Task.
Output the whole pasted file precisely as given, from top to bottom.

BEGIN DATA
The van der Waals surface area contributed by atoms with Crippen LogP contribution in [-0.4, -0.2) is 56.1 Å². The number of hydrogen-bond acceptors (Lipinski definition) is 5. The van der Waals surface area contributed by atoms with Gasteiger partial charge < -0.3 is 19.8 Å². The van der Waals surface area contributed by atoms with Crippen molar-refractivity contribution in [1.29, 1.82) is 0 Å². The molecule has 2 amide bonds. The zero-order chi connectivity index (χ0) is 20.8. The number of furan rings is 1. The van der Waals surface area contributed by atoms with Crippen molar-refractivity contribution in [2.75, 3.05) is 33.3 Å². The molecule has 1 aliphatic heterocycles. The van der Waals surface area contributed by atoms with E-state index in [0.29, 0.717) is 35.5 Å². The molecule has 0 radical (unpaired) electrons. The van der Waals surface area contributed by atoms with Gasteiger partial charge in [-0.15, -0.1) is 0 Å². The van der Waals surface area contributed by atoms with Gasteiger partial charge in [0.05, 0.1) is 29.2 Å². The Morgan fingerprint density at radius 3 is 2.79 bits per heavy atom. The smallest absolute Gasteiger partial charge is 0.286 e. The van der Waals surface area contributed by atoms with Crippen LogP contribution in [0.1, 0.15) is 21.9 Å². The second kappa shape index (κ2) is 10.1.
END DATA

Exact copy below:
The van der Waals surface area contributed by atoms with Crippen LogP contribution in [-0.4, -0.2) is 56.1 Å². The number of hydrogen-bond acceptors (Lipinski definition) is 5. The van der Waals surface area contributed by atoms with Gasteiger partial charge < -0.3 is 19.8 Å². The van der Waals surface area contributed by atoms with Crippen molar-refractivity contribution in [1.29, 1.82) is 0 Å². The molecule has 2 amide bonds. The zero-order chi connectivity index (χ0) is 20.8. The number of furan rings is 1. The van der Waals surface area contributed by atoms with Crippen molar-refractivity contribution in [2.75, 3.05) is 33.3 Å². The molecule has 1 aliphatic heterocycles. The van der Waals surface area contributed by atoms with E-state index in [0.29, 0.717) is 35.5 Å². The molecule has 0 radical (unpaired) electrons. The van der Waals surface area contributed by atoms with Gasteiger partial charge in [-0.15, -0.1) is 0 Å². The van der Waals surface area contributed by atoms with Gasteiger partial charge in [0.05, 0.1) is 29.2 Å². The Morgan fingerprint density at radius 3 is 2.79 bits per heavy atom. The smallest absolute Gasteiger partial charge is 0.286 e. The van der Waals surface area contributed by atoms with Crippen LogP contribution in [0.1, 0.15) is 21.9 Å². The second kappa shape index (κ2) is 10.1.